Could 5th graders handle a truly open simulation? Maybe, maybe not. In a charming and potential heretical chapter in the book Connecting Kids to History with Museum Exhibitions, Minnesota History Center Museum director Dan Spock argues that for kids, imagining history, even inaccurately, may be more valuable than teaching them what really happened. While I tend to agree with Dan, I suspect that school boards across California may not share our enthusiasm. Imagine how the Discovery Center simulation might be different if kids really had a choice, if the Library worked with historians to imagine and spin out augmented versions of the past. It would be both exciting and confusing.

It would also be expensive. In the case of Operation Spy, we developed a fictitious espionage story, so we felt free to give visitors open choices and spin out different, value-neutral outcomes. But even in that situation, we only gave visitors a truly open choice at the end--it was just too complicated and costly to design spaces, interactive challenges, and media to support multiple storylines throughout the whole experience. Mira Cohen noted some of the practical considerations that kept the Reagan Library team from going in this direction with the Discovery Center, commenting:
From an experiential perspective, if we had true forking paths, it would take more time and more complex facilitation. We had a mandate to be able to put through five school groups per day, which means 45-50 minutes per group. Also, we're working with 5th graders who actually aren't learning anything about 20th century history, so they're coming in with a focus on historical thinking but not a strong understanding of what happened in the 1980s. I absolutely could imagine that those kinds of forking scenarios could be created using more space, more historical documents, greater time for analysis, maybe a different audience, and I think that would be extraordinarily exciting.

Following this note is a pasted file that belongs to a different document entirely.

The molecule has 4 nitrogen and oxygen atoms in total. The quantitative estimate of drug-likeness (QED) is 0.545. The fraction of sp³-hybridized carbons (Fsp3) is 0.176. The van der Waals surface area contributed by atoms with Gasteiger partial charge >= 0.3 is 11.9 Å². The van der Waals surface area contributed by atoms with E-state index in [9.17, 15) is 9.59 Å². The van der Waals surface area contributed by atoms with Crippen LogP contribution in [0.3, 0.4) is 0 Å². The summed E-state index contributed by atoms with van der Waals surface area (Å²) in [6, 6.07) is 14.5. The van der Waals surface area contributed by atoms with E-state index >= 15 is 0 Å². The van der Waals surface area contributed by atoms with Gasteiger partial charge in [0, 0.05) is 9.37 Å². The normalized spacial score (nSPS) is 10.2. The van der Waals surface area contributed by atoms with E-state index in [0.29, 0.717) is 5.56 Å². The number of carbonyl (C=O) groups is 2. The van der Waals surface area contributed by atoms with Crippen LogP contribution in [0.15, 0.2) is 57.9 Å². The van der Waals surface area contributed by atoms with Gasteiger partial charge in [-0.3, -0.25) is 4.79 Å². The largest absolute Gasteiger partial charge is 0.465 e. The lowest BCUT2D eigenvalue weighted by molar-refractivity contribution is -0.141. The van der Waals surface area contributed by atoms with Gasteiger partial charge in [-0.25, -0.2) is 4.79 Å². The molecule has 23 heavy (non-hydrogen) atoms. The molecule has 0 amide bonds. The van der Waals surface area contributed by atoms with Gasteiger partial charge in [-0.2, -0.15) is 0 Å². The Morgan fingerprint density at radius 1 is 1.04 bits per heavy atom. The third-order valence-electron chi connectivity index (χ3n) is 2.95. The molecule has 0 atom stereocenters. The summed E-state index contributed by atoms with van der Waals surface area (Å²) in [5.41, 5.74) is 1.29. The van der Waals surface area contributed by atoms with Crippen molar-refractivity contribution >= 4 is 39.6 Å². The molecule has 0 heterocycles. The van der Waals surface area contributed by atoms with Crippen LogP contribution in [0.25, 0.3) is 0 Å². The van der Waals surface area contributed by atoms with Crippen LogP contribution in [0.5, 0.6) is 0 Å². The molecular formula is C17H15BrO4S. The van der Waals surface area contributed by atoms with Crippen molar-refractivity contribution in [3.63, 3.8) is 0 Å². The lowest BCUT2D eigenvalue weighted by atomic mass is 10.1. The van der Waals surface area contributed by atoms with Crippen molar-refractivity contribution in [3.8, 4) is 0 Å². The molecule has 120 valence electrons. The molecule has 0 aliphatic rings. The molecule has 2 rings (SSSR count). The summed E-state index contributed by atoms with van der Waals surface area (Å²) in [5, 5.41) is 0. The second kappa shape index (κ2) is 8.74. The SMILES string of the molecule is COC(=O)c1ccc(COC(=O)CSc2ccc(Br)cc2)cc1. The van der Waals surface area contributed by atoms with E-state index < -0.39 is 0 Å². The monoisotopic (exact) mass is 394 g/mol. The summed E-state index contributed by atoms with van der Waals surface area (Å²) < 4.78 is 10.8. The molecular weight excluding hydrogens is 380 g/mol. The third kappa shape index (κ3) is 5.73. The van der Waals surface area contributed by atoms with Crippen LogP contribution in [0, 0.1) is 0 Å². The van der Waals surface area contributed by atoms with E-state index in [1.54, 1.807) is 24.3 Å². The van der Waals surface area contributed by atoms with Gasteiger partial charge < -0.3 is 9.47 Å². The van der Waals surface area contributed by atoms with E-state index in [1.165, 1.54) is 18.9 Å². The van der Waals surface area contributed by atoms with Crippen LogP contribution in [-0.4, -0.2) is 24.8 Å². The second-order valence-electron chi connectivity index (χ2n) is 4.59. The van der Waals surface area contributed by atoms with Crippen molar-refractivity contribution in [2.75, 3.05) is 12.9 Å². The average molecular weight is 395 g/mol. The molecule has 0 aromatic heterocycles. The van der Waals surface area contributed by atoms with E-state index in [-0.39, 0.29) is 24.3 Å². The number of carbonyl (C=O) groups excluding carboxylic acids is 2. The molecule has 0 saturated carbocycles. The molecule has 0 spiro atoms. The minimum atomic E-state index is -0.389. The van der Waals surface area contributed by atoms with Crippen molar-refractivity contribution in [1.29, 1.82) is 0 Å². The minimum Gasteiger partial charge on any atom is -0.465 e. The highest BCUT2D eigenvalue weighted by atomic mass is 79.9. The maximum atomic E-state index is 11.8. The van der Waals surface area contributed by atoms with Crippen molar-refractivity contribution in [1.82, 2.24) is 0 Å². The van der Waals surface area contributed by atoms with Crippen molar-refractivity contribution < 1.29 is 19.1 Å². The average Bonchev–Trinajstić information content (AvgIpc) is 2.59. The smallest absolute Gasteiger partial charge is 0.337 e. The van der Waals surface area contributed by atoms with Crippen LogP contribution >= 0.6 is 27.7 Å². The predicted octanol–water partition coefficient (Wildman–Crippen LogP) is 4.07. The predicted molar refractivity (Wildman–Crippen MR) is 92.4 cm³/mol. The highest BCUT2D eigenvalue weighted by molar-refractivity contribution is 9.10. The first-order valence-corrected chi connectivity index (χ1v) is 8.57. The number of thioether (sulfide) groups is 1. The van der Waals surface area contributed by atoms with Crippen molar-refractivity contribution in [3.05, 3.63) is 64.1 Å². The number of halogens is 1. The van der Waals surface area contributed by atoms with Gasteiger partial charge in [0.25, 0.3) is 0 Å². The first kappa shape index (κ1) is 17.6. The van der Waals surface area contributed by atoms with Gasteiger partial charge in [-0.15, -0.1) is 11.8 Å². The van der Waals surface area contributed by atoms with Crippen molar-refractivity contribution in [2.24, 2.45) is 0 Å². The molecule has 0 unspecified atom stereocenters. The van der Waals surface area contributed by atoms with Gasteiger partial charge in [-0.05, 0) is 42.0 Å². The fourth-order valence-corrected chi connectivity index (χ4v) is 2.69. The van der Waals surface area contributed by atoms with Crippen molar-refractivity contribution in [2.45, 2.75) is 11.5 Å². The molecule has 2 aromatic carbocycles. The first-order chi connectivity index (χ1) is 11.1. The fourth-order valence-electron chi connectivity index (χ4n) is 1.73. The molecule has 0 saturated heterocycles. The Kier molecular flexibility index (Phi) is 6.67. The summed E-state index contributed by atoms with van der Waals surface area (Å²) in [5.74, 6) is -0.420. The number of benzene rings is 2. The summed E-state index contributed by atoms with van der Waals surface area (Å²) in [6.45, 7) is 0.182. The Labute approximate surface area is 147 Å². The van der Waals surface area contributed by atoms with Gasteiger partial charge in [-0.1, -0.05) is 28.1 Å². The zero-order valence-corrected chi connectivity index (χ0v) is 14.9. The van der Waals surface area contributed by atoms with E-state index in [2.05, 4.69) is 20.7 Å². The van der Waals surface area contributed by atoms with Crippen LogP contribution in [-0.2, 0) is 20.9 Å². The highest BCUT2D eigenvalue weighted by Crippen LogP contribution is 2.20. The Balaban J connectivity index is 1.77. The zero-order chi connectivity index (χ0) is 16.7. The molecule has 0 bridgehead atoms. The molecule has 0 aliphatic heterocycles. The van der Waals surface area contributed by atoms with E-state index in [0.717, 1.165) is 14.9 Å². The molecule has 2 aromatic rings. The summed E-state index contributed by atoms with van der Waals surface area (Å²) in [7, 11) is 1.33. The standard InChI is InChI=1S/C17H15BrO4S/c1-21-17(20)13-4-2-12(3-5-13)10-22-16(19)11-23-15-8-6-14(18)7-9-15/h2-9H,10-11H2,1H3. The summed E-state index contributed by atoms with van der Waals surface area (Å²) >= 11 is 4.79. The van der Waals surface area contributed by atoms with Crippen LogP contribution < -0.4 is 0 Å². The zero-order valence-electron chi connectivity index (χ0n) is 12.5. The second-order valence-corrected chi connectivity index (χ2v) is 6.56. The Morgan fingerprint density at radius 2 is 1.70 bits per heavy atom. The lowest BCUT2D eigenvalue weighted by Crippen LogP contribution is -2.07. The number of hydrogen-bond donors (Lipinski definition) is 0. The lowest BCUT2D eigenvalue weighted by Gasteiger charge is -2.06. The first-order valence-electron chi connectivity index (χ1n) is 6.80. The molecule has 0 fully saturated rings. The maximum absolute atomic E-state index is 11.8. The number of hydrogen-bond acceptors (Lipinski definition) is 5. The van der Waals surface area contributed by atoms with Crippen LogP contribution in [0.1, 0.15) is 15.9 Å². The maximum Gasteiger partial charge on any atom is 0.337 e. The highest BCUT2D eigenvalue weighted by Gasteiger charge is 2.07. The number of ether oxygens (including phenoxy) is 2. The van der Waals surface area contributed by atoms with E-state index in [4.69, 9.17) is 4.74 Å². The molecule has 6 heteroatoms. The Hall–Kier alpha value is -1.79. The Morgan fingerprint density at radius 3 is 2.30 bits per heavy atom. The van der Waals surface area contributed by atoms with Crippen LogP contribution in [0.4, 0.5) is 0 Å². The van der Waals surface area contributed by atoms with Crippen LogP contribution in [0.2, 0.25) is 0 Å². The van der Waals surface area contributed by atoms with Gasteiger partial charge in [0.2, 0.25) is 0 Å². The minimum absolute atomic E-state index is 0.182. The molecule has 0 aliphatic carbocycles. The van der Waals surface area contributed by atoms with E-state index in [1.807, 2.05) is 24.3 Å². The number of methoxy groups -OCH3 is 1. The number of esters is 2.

This post isn't a question of who's "right" about how these experiences are perceived by visitors. There's no A or B button at the end of this post with a buzzer ready to go off if you agree with Starlee Kline or the folks who work with the Air Force One Discovery Center. This post is here to raise questions: what kinds of choices are you letting participants make in the experiences you design? How honest and transparent are you about those choices? And if you are leading the participant, why?